anonymous
  • anonymous
Two pipe running together can fill a cistern in 3.5mins and one pipe takes 3 mins more than the other find the time in which each pipe would fill cistern
Mathematics
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anonymous
  • anonymous
Two pipe running together can fill a cistern in 3.5mins and one pipe takes 3 mins more than the other find the time in which each pipe would fill cistern
Mathematics
katieb
  • katieb
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anonymous
  • anonymous
perl
  • perl
Let x be the rate of the first pipe and y is the rate of the second pipe. And t be the time it takes for first pipe to fill cistern. Then we have the following equations, use d = r* t 1 cistern = (x+y) * 3.5 min 1 cistern = x * t 1 cistern = y * (t + 3)
anonymous
  • anonymous
I can't understand the above.

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perl
  • perl
Have you used the formula distance = rate * time
anonymous
  • anonymous
Yes..
perl
  • perl
I am using a similar equation. 1 cistern = rate of pipe * time
anonymous
  • anonymous
What next?
perl
  • perl
Let x be the rate of the first pipe and y is the rate of the second pipe. And t be the time it takes for first pipe to fill cistern. 1 cistern = (x+y) * 3.5 min 1 cistern = x * t 1 cistern = y * (t + 3)
anonymous
  • anonymous
3 cistern?
perl
  • perl
they are three different equations
perl
  • perl
"Two pipe running together can fill a cistern in 3.5mins" That gives us 1 cistern = (x+y) * 3.5 min , where x and y are the rates of the pipes
anonymous
  • anonymous
Help PLEASE?
anonymous
  • anonymous
Michele_Laino
  • Michele_Laino
I think that @perl gave you the right explanation
Michele_Laino
  • Michele_Laino
nevertheless I can give you another way to solve your problem. The working rates of the two pipes are: \[\Large\frac{W}{x},\quad \frac{W}{{x + 3}}\]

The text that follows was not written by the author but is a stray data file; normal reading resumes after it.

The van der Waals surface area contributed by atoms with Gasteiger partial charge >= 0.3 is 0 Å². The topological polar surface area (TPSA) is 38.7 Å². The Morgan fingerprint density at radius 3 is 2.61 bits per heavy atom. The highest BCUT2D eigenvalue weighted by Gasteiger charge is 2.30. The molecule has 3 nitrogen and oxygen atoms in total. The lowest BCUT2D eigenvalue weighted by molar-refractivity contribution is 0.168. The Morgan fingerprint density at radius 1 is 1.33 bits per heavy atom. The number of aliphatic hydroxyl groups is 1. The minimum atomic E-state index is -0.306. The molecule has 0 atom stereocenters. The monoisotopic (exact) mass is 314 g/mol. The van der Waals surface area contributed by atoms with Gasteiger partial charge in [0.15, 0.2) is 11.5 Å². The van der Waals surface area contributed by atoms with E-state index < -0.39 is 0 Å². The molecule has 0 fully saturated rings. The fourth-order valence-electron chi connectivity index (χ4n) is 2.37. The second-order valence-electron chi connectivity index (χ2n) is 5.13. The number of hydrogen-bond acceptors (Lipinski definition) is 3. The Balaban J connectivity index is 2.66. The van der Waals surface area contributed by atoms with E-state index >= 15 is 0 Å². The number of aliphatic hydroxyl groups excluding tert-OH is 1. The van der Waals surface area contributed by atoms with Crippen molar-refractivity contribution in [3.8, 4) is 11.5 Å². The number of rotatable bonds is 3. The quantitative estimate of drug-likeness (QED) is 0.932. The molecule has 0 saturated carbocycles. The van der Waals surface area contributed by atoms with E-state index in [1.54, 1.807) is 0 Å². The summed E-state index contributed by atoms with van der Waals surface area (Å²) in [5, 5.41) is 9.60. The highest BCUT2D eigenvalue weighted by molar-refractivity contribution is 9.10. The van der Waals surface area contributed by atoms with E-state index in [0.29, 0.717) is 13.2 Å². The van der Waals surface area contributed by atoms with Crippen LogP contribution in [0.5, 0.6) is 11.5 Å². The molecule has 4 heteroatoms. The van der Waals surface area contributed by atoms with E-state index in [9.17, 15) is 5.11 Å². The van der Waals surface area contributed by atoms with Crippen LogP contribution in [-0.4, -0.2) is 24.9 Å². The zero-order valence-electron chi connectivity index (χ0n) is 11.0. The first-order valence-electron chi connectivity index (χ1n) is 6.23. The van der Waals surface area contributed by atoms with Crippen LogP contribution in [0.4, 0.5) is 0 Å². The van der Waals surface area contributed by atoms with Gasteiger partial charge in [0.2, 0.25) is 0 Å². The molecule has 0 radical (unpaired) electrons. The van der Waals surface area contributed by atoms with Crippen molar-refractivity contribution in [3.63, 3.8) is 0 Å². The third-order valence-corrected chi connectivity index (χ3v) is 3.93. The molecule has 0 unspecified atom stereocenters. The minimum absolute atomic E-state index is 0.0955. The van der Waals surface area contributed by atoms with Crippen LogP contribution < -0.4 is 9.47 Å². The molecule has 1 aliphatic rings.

Michele_Laino
  • Michele_Laino
where W is the work to be done
Michele_Laino
  • Michele_Laino
now, following the text of your problem, we can write: \[\Large \frac{W}{x} + \frac{W}{{x + 3}} = \frac{W}{{3.5}}\] and, simplifying that expression for W, we get: \[\Large \frac{1}{x} + \frac{1}{{x + 3}} = \frac{1}{{3.5}}\] Please solve that equation for x
anonymous
  • anonymous
x+3+x/x^2+3x = 1/3.5?
Michele_Laino
  • Michele_Laino
first step: we have: \[\Large \frac{1}{x} + \frac{1}{{x + 3}} = \frac{2}{7}\]
Michele_Laino
  • Michele_Laino
yes! since 3.5= 7/2
Michele_Laino
  • Michele_Laino
now, the least common multiple, of x, x+3 and 7, is: x*(x+3)*7 am I right?
anonymous
  • anonymous
Yes
Michele_Laino
  • Michele_Laino
is that equation is equivalent to this one? \[\Large 1 \times 7 \times \left( {x + 3} \right) + 7x = 2x\left( {x + 3} \right)\]
Michele_Laino
  • Michele_Laino
oops..is that equation equivalent to this one?
anonymous
  • anonymous
I guess..
Michele_Laino
  • Michele_Laino
more steps: \[\Large \frac{{1 \times 7\left( {x + 3} \right)}}{{7x\left( {x + 3} \right)}} + \frac{{1 \times 7x}}{{7x\left( {x + 3} \right)}} = \frac{{2x\left( {x + 3} \right)}}{{7x\left( {x + 3} \right)}}\]
Michele_Laino
  • Michele_Laino
now?
anonymous
  • anonymous
I'm lost...
Michele_Laino
  • Michele_Laino
as denominator, of each fraction, we find the least common multiple
anonymous
  • anonymous
Getting it.. Now?
Michele_Laino
  • Michele_Laino
now, if we consider the first fraction, for example, we have: |dw:1436624598950:dw|
Michele_Laino
  • Michele_Laino
similarly for the other 2 fractions
Michele_Laino
  • Michele_Laino
after that, we have to simplify the last equation, so we get: \[\Large 7x + 21 + 7x = 2{x^2} + 6x\] I have applied the distributive property of multiplication over addition Please rewrite that equation in this form: \[\Large bA{x^2} + Bx + C = 0\]
Michele_Laino
  • Michele_Laino
oops.. in this form: \[\Large A{x^2} + Bx + C = 0\]
Michele_Laino
  • Michele_Laino
what do you get?
anonymous
  • anonymous
It should be 7x^2, right?
Michele_Laino
  • Michele_Laino
hint: here are more steps: \[\Large \begin{gathered} 7x + 21 + 7x = 2{x^2} + 6x \hfill \\ 14x + 21 = 2{x^2} + 6x \hfill \\ \end{gathered} \]